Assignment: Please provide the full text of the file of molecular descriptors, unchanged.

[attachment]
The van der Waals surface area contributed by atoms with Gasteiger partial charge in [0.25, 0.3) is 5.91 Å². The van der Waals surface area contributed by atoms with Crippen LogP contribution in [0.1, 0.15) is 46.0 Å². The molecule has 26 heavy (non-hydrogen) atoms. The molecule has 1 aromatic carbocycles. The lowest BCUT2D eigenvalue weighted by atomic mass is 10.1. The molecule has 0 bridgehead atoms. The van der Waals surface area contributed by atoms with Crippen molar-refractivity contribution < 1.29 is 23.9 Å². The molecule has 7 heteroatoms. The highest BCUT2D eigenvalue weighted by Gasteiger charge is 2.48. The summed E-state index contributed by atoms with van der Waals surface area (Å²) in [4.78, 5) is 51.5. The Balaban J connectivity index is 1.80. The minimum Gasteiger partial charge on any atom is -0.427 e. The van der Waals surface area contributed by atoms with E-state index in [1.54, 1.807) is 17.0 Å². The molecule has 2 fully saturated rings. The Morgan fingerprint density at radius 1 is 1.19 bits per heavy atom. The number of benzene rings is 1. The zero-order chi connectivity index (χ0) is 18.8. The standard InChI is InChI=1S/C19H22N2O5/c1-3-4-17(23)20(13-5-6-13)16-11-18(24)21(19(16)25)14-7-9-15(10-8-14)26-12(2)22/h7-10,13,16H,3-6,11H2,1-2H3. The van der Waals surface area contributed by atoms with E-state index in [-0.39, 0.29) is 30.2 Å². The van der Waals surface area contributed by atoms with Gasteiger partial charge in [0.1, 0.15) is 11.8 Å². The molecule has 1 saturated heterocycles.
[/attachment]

The van der Waals surface area contributed by atoms with Gasteiger partial charge in [0.25, 0.3) is 5.91 Å². The van der Waals surface area contributed by atoms with Crippen LogP contribution in [0.1, 0.15) is 46.0 Å². The molecule has 26 heavy (non-hydrogen) atoms. The molecule has 1 aromatic carbocycles. The lowest BCUT2D eigenvalue weighted by atomic mass is 10.1. The molecule has 0 bridgehead atoms. The van der Waals surface area contributed by atoms with Crippen molar-refractivity contribution < 1.29 is 23.9 Å². The molecule has 7 heteroatoms. The highest BCUT2D eigenvalue weighted by Gasteiger charge is 2.48. The summed E-state index contributed by atoms with van der Waals surface area (Å²) in [4.78, 5) is 51.5. The Balaban J connectivity index is 1.80. The minimum Gasteiger partial charge on any atom is -0.427 e. The van der Waals surface area contributed by atoms with E-state index in [1.54, 1.807) is 17.0 Å². The molecule has 2 fully saturated rings. The Morgan fingerprint density at radius 1 is 1.19 bits per heavy atom. The number of benzene rings is 1. The zero-order chi connectivity index (χ0) is 18.8. The standard InChI is InChI=1S/C19H22N2O5/c1-3-4-17(23)20(13-5-6-13)16-11-18(24)21(19(16)25)14-7-9-15(10-8-14)26-12(2)22/h7-10,13,16H,3-6,11H2,1-2H3. The van der Waals surface area contributed by atoms with E-state index in [-0.39, 0.29) is 30.2 Å². The van der Waals surface area contributed by atoms with Gasteiger partial charge in [0.1, 0.15) is 11.8 Å². The molecule has 1 saturated heterocycles.